Luckily, there’s a happy ending to this Thanksgiving story. Multiple employees on a holiday weekend managed to get the attention of Samsung, a company only just now entering podcasting, and get the problem fully solved. According to Podnews reporting, Samsung Free content partner Acast has since demonetized any traffic from the Dalvik user agent, and a fix to the app to prevent any future download spikes is set to be published soon.
What could have been a massive headache for many people was quickly resolved fully without any half-measure bandage fixes, all on a holiday weekend, thanks to the cohesiveness of the community. That we can certainly be thankful for.
Transistor joins email spam prevention movement.
Shreya: Back on November 3rd we covered Buzzsprout’s announcement that they were removing email addressed from podcast RSS feeds. Presented as the company ‘fighting back against email spam,’ Buzzsprout only inserts a podcaster’s email address into the feed on request to verify the feed with other services and platforms.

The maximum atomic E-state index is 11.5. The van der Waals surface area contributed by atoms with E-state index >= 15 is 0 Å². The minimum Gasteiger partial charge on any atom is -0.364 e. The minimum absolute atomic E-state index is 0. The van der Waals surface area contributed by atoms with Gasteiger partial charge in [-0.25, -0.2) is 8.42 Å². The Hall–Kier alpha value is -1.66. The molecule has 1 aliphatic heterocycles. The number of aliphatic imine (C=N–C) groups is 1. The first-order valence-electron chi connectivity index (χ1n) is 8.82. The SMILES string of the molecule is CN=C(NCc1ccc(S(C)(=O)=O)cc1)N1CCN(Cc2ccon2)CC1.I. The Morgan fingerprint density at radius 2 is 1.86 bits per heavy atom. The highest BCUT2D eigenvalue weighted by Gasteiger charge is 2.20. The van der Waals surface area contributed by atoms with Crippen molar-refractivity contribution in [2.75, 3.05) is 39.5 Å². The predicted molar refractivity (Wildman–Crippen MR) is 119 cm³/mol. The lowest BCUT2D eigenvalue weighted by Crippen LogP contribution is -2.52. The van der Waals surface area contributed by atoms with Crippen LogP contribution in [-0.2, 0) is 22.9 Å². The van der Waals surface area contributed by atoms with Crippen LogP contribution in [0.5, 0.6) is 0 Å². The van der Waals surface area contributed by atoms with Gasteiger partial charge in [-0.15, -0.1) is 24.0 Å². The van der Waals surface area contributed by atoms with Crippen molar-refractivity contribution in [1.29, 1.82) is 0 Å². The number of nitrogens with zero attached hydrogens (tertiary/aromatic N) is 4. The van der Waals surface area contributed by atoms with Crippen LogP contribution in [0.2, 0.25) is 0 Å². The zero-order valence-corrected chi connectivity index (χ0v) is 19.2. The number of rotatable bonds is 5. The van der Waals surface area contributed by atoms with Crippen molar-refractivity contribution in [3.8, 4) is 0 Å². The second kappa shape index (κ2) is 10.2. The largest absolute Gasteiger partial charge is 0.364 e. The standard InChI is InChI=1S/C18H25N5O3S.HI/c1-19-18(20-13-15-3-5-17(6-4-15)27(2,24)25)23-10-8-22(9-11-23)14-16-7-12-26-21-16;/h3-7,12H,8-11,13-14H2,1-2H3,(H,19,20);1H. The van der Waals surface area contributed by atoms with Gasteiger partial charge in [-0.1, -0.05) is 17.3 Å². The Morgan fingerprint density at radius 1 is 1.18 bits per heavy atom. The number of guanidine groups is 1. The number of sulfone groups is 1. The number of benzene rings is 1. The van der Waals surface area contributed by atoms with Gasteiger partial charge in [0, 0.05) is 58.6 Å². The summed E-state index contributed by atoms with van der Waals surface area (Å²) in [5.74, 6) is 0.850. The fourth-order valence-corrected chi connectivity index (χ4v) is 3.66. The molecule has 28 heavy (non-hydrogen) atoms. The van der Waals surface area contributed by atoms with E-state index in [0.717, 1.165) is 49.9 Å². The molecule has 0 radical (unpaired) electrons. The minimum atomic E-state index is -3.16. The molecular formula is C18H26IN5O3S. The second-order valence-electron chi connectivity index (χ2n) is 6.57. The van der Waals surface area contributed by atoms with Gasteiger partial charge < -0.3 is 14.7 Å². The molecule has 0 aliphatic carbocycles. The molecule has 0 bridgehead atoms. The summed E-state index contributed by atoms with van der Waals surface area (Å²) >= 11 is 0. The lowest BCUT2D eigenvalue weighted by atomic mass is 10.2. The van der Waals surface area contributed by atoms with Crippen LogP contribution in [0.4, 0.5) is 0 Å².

On August 22nd Apple Podcasts announced updates to RSS feed requirements in 2023, including the end of support for the ‘owner’ tag.
“The owner tag and its contact information, including email, will no longer be recommended.”
In addition to Buzzsprout embracing the email-free future, Podbean and – most recently – Transistor have joined the cause. From their blog post this monday:
“Unfortunately, because podcast feeds are public, spammers can scrape these email addresses and use them to send unwanted emails (like pitches for guests to appear on your show).”
Meanwhile, yesterday’s Podnews published an alternate take on this move to prevent email spam. The Canadian Podcast Awards told Podnews they neither agree with nor support the removal of email addresses from RSS feeds. From yesterday’s issue: